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    So I have an employee that is having a baby. Both her and her husband work for me. They spend alot of time on the phone to clients.

    She has indicated she does NOT want to go onto UIF as she cannot survive with such a low payout. She has roughly her full leave that she can take (1 month).

    I told her she is not going to work additional hours to make up another month so she can have another month of paid leave due to certain reasons.

    What other options does she have?

    What if she wants to come back to work sooner than 1 month? can I allow it?
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    Site Caretaker Dave A's Avatar
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    Quote Originally Posted by nkawit View Post
    She has indicated she does NOT want to go onto UIF as she cannot survive with such a low payout. She has roughly her full leave that she can take (1 month).
    You could always top up the shortfall - although you might want to bear in mind you might be seen as setting a precedent for the company to follow in future.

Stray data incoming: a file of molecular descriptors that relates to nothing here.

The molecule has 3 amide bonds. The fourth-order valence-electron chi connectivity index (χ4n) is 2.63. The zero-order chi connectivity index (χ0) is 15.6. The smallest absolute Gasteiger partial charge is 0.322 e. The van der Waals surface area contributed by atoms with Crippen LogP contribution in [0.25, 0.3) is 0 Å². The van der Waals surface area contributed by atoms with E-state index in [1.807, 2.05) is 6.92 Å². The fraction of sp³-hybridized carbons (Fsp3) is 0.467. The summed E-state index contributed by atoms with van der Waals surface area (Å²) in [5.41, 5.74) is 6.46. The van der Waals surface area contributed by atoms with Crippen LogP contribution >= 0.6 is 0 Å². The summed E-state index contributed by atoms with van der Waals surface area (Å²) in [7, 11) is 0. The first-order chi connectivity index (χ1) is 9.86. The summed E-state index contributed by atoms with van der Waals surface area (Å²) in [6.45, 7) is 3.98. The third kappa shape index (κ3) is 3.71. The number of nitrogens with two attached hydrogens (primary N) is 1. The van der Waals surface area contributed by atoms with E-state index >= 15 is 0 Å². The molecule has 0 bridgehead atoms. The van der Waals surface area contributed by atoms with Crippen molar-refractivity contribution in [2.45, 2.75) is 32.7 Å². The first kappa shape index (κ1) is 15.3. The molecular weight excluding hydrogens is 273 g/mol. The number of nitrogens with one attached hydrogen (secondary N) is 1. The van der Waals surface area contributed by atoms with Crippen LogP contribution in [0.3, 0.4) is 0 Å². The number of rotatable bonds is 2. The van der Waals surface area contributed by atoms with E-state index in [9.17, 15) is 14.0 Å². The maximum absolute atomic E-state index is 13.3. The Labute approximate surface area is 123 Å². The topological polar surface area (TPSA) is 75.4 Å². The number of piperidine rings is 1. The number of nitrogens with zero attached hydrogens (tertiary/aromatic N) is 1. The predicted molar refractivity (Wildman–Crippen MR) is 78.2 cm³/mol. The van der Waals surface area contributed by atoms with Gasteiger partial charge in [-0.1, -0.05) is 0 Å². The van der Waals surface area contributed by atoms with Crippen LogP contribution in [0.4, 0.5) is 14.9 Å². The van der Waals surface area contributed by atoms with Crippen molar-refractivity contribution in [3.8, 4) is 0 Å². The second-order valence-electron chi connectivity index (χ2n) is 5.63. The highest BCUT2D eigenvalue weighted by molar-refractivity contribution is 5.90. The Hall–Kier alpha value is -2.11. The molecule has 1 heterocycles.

Quote Originally Posted by nkawit View Post
    What if she wants to come back to work sooner than 1 month? can I allow it?
    That would be her prerogative, I guess. By my understanding, the only obligation you have is to keep the post open for when she returns (up to 3 or 6 months?)
    The trouble with opportunity is it normally comes dressed up as work.

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    Diamond Member Vanash Naick's Avatar
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    Hi Nkawit,

    Terribly sorry for the late reply, but things have just been so hectic for me!!